Parasternal short-axis echocardiogram view with co Parasternal short-axis echocardiogram view with color Doppler showing proximity of ventricular septal defect jet to the pulmonic valves. The patient is an infant with neither aortic valve prolapse nor aortic insufficiency.
Subcostal "right ventricular inflow/outflow" view Subcostal "right ventricular inflow/outflow" view showing the close relationship between the aortic and pulmonic valves in the presence of supracristal ventricular septal defect. Turbulent shunt flow is shown directed into the main pulmonary artery. The patient is an infant with neither aortic valve prolapse nor insufficiency.
Transesophageal horizontal view of aortic root and Transesophageal horizontal view of aortic root and right ventricle, showing sinus of Valsalva aneurysm leaking through a supracristal ventricular septal defect (VSD)(>

The best way to detect aortic valve insufficiency is by color Doppler in the parasternal long-axis and apical 5-chamber views. The modified apical 3-chamber view can also be used to detect left-to-right shunting and aortic valve insufficiency. Numerous methods are available to provide semiquantitative information on the severity of aortic valve insufficiency (eg, color jet–to–outflow width ratio, pressure half time).

The best way to identify progression of aortic valve insufficiency by echocardiography is by serial comparison of left ventricular systolic and diastolic dimensions and ventricular function (shortening fraction or ejection fraction). Progressive left atrial enlargement can be a sign of ventricular diastolic dysfunction.

Three-dimensional echocardiography

Three-dimensional (3D) echocardiographic imaging of VSDs closely correlates with surgical findings, although specific findings with supracristal defects have not been reported. [15] Three-dimensional echocardiography may prove useful in differentiating supracristal VSD from unruptured sinus of Valsalva aneurysm. [16]

Angiography

Although rarely performed in the modern era, a supracristal VSD is best delineated in the right anterior oblique projection or in the cranially tilted left anterior oblique projection. Small supracristal defects may not be identified in the standard long-axial oblique projection because of rotation of the septum. [17]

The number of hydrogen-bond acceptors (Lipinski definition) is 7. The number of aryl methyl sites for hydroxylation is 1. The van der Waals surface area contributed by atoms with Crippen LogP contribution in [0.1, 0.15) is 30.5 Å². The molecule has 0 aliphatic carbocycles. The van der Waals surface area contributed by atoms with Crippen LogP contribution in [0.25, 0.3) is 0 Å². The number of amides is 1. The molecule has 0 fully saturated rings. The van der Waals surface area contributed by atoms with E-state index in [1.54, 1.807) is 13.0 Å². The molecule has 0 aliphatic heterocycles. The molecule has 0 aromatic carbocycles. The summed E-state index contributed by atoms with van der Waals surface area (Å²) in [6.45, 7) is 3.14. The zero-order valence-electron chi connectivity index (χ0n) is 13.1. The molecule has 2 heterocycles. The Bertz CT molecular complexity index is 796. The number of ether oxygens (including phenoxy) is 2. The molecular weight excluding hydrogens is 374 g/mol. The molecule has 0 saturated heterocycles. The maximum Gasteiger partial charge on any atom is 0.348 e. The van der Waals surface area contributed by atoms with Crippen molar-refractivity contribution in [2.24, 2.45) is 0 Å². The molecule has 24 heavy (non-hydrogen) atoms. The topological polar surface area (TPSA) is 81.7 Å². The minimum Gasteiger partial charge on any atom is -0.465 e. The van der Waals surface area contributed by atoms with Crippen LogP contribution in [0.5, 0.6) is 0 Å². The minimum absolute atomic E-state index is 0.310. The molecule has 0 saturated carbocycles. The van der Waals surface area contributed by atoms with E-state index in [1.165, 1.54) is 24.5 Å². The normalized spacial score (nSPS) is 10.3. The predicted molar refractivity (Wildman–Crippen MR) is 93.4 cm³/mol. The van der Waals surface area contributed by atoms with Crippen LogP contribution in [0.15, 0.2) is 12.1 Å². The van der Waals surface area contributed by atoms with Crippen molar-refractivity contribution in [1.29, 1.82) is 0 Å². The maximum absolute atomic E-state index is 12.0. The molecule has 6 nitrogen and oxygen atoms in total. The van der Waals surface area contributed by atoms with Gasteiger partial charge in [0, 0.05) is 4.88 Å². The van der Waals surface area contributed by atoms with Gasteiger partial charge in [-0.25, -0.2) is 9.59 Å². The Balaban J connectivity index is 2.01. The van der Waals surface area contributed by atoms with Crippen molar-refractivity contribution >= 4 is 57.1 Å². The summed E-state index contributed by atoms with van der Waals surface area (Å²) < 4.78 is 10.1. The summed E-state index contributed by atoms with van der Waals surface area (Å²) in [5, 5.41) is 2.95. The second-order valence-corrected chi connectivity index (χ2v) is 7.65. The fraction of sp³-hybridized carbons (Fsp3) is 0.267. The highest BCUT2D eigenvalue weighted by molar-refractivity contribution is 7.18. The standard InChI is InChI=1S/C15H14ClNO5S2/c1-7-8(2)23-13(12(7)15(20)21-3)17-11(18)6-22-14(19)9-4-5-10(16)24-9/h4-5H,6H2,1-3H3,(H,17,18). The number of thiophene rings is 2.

Distortion of an aortic valve cusp may be the only clue to a supracristal VSD of significant size, even though the apparent volume of the left-to-right shunt may be small.

Magnetic resonance imaging

Magnetic resonance imaging (MRI) may be used with appropriate projections and alignment to show the pulmonary outflow tract. [18] Serial MRI studies can be helpful in that they do not expose the patient to ionizing radiation. Blood flow studies can be used to provide quantitative information on regurgitant volume in the assessment of aortic insufficiency.

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Catheterization

Although rarely performed in the modern era, cardiac catheterization can quantify shunt volume and pulmonary arterial resistance. [17] Step-up in oxygen saturation may be detected in the distal branch pulmonary arteries rather than in the right ventricular cavity because of streaming of the shunted blood into the pulmonic trunk.

If aortic valve prolapse is significant, left-to-right shunting by oximetry may be fairly unremarkable, because the ventricular septal defect (VSD) in such cases is partially obstructed.

Rare catheterization complications include hemorrhage, pain, nausea and vomiting, arterial or venous obstruction from thrombosis or spasm, tachyarrhythmias, and bradyarrhythmias.